Since the Federal Reserve took over in 1913, our money supply has been expanding at an unprecedented rate. The cumulative rate of inflation since 1913 has been 2302.5%. Today our money supply has been so debased and expanded that the value of 1 dollar in 1913 is equivalent to $24.03 in 2014. Twenty dollars in 1913 is equivalent in value to $480.51 in 2014.

Fiat Currency

Fiat is the Latin word for “it shall be”. Most currencies were based on physical commodities such as gold or silver at one time, but fiat money is based solely on faith. Fiat currency is money that a government has declared to be legal tender. Fiat currency cannot be exchanged by any commodity used to back it. It could also be that the fiat currency in question is not backed with a physical commodity, and it has no intrinsic value. The value of fiat money is derived from the relationship between supply and demand rather than the value of the material that the money is made of or the commodity it represents.

It is amazing to see how much the money supply has expanded in America since 1913.

Expansion and contraction of the Money Supply

Contractionary monetary policies and expansionary monetary policies involve changing the levels of the money supply. There are a few ways to do this but before I explain the methods involved let’s discuss why money is expanded and contracted.

An increase in the supply of money normally lowers interest rates. This in turn generates more investment there by putting more money in consumer’s pockets. In most cases, this will stimulate spending.

Businesses around the world respond by ordering more raw materials and increasing production. This increased business activity will always raise the demand for labor. The opposite usually occurs if the money supply falls too far.

The trade off for too much expansion is a higher inflation rate, which decreases the currency’s value. Central bank policies attempt to balance inflation with economic growth. This is why the Federal Reserve will contract or expand the money supply. These are just some of the ways the Federal Reserve can expand or contract the money supply.

The Federal Reserve may Increase the interest rate at which it lends money. This action will also increase the rates at which banks lend money. When rates are higher, it becomes more expensive for individuals to obtain loans. This will reduce spending among consumers. It will also reduce the amount of debt. This is one way the money supply is contracted.

Banks are required to keep a reserve from cash deposits to meet withdrawal demands. In the past, this reserve requirement has been 10 percent. If the reserve requirements are increased, the commercial bank has less money to lend out, thus over time, there will be a lower money supply.

Notice that these two contraction measures involve the loan process. This is because all debt becomes monetized through the loan process and it turns into money. This happens through the process of Fractional Reserve Banking. This also means when debt is fully paid and removed from the books money is taken out of circulation.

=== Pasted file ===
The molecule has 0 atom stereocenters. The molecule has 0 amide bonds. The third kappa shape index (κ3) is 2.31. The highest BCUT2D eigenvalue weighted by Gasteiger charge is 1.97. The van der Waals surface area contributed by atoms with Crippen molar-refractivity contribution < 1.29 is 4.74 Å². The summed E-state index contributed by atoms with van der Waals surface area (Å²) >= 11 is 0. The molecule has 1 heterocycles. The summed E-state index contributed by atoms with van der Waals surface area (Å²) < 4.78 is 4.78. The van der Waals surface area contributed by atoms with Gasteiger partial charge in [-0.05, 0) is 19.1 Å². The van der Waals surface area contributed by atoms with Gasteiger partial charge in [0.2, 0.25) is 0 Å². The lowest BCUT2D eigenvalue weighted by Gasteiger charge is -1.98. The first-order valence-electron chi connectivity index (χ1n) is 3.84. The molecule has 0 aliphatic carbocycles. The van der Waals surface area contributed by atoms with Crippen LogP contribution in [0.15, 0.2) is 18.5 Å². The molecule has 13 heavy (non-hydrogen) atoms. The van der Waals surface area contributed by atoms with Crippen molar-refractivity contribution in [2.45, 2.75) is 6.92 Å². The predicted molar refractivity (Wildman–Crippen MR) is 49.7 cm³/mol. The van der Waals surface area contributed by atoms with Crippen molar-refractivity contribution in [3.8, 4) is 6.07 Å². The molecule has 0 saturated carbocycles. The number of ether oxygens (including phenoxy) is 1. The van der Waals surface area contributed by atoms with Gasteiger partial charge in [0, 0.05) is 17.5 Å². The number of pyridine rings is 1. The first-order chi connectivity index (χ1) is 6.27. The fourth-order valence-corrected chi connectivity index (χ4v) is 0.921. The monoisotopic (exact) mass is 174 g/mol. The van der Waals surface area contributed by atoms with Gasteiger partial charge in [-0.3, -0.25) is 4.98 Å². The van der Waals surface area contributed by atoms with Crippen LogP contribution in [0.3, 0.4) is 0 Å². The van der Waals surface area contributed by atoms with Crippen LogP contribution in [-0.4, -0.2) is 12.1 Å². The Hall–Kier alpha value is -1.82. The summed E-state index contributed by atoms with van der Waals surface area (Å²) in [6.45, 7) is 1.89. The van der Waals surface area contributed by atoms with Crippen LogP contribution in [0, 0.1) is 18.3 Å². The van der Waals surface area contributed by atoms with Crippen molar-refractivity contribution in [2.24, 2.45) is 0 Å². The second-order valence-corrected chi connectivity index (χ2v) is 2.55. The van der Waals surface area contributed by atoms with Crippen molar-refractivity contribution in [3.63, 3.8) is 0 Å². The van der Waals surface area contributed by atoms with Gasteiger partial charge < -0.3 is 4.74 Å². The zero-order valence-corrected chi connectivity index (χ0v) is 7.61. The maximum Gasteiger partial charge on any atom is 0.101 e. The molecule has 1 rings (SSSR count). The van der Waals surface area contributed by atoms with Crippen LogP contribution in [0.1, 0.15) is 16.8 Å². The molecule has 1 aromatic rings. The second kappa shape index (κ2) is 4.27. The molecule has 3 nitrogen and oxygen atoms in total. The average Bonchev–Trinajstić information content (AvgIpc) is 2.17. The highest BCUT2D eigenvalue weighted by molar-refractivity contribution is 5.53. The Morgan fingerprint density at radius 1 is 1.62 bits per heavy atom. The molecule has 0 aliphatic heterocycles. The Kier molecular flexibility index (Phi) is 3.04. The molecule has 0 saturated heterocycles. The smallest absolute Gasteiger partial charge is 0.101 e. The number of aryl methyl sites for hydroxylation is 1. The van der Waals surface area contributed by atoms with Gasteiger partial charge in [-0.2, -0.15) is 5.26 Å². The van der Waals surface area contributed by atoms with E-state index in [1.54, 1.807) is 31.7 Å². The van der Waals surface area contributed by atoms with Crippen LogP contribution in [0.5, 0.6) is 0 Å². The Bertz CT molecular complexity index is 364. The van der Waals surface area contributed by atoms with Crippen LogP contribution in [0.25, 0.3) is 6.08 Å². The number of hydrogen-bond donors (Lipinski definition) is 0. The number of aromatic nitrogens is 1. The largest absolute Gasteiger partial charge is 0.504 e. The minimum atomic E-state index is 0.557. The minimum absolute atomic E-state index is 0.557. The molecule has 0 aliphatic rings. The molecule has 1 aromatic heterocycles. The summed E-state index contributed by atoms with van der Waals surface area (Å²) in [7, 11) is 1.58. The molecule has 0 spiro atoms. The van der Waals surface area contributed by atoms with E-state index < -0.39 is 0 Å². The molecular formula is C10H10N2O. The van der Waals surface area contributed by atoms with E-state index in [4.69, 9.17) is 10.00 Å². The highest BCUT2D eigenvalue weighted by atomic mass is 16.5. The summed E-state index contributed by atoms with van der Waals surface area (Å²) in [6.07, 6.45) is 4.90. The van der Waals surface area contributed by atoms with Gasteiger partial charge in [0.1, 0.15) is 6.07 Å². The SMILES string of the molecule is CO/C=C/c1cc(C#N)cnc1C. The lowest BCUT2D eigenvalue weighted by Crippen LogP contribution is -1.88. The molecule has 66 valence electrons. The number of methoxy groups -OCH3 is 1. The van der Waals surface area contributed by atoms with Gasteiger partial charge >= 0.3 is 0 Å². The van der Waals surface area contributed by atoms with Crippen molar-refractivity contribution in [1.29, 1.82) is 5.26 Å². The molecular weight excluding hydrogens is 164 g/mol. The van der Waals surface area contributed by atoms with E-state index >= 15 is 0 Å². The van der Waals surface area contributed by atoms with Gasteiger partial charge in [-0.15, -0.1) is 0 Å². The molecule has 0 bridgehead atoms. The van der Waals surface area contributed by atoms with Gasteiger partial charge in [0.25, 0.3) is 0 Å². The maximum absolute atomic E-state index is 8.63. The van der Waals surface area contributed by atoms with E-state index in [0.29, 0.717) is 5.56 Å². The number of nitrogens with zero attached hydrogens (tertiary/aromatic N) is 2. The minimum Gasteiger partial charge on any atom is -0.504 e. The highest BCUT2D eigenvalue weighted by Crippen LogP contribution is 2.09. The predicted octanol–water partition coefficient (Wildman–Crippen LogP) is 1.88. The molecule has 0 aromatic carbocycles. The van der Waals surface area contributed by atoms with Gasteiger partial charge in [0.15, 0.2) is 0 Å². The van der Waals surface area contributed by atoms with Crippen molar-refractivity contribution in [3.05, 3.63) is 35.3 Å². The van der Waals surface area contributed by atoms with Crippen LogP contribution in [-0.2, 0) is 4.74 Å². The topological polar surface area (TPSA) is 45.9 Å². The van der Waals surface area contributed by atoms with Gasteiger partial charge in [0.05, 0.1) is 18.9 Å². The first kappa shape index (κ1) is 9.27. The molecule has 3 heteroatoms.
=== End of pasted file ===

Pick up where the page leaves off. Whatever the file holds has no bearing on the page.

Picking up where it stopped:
After the 2008 meltdown millions vanished, not only was this due to wrongly perceived values in the housing market, but it was also due to the abnormal amount of bankruptcies. Bankruptcy filings in 2008 rose 32% as compared to 2007. This was in part because credit was very limited and in part because of the new unemployment rates. As debt was removed from the books through bankruptcy, money also vanished from circulation.

Central banks can also contract from the money supply by borrowing money from institutions or individuals by selling bonds. When the Federal Reserve increases the interest rate paid on these bonds, investors will be encouraged to buy them. This will increase the sales of these bonds. This will also take money out of circulation. It will also pull money from the stock market.

Central banks can also reduce the amount of money they lend out or call in existing debts to reduce the money supply.

The Federal Reserve says that at any given time, between one-half or two-thirds of the U.S. money supply (M0) is overseas beyond our borders. Because the money overseas is not in circulation in America, it has no direct impact on Inflation in the United States. This is not even counting the electronic currency overseas.

Even though there is a lot of currency in print, only the currency in America has a direct impact on inflation or deflation in America. There is a lot of U.S. currency overseas that remains in central banks. This currency functions as a reserve to back other currencies. The currency overseas that is located in central bank reserves does not have a direct impact on inflation abroad because it is not in public circulation. Since 2008, there has actually been a dollar shortage in some countries. At the time of this writing, the global demand for dollars remains strong.

A Trillion Dollars

So how what does a trillion dollars look like? The video below shows what a trillion dollars looks like in 100 dollar bills.

The next video shows a trillion dollars in 1 dollar bills. It provides a unique perspective.